Jerry Seinfeld redirects here. You may be looking for Jerry Seinfeld (actor).

Jerome “Jerry” Seinfeld is the central character of Seinfeld, named after, based on and played by comedian Jerry Seinfeld.

Jerry's main friends are George Costanza, Cosmo Kramer and his ex-girlfriend Elaine Benes. Jerry (though not without exceptions) typically represents the voice of reason amidst George, Elaine and Kramer's antics, and can be seen as the focal point of the foursome's relationship. Jerry is somewhat of an eternal optimist, as he rarely runs into major personal problems. Jerry is the only main character on the show to maintain the same career throughout the series (except for the episode where he is forced into bootlegging). Considering his job as a comedian, he is the most observational character, usually sarcastically commenting on his friends' quirky habits, almost essentially the "New York Jew"-type character. He seems to have a new girlfriend every week, but the relationships usually end for fairly superficial reasons. He is also an almost obsessive compulsive neat freak; he once threw out a belt because it had touched a urinal, and once commented on finding out his toilet brush had been placed in the toilet that, "I can replace that." Jerry was born and raised in Massapequa, New York (according to "The Race" commentary).


Jerry is the most grounded character in the show, a figure who is "able to observe the chaos around him but not always be a part of it."[1] Plot lines involving Jerry often concern his various relationships — Jerry often finds "stupid reasons to break up" with women[2] which, according to Elaine, occurs "every week."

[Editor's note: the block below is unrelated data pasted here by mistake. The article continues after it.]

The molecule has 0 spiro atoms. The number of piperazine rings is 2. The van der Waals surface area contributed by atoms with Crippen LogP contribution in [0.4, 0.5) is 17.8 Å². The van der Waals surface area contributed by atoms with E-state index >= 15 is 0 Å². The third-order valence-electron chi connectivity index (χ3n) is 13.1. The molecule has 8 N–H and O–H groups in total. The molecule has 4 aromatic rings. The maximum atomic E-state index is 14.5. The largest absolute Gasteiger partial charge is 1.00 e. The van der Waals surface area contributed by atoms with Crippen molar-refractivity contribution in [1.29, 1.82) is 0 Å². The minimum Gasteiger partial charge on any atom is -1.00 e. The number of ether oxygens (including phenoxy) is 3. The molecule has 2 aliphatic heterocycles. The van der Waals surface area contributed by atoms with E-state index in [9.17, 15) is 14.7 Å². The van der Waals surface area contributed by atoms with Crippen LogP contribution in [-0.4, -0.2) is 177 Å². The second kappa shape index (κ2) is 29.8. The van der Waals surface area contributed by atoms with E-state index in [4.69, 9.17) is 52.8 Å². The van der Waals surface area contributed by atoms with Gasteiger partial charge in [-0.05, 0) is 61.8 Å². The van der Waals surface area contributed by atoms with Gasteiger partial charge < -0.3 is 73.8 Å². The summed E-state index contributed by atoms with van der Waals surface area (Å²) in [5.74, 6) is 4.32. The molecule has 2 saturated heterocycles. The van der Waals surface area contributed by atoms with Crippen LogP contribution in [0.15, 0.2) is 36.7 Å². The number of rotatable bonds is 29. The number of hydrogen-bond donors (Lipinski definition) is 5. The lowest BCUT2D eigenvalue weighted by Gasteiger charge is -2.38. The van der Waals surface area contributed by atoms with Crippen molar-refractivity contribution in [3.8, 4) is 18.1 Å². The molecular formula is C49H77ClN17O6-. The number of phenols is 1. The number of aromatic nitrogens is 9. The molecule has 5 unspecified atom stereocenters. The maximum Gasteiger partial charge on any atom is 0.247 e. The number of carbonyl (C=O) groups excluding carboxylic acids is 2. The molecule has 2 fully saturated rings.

Jerry is generally completely indifferent to what goes on in his friends' lives, seeing their misery as merely an entertaining distraction, as well as an opportunity for joke material. He often plays along with their hare-brained schemes, though this is often just so that he can see them fail. In the episode "The Serenity Now", Jerry lets out his emotions and cries, and is perplexed by the experience ("What is this salty discharge?").[3] In "The Foundation" Elaine points out that he has "never felt remorse," to which Jerry replies, "Yeah, I feel kinda bad about that."[4] When something bad happens, he will often nonchalantly say, "That's a shame." A recurring joke is Jerry not helping Elaine carrying groceries or heavy objects; in fact, he acts with no regard to see her struggling. One general trait of him, Elaine, and George, is not to let go of simplistic remarks and goes to great lengths to be proven right, like the time he rented a house in Tuscany, Italy just because The Maestro told him there were not any available or buying his parents the same car over and over again creating a great financial loss to him.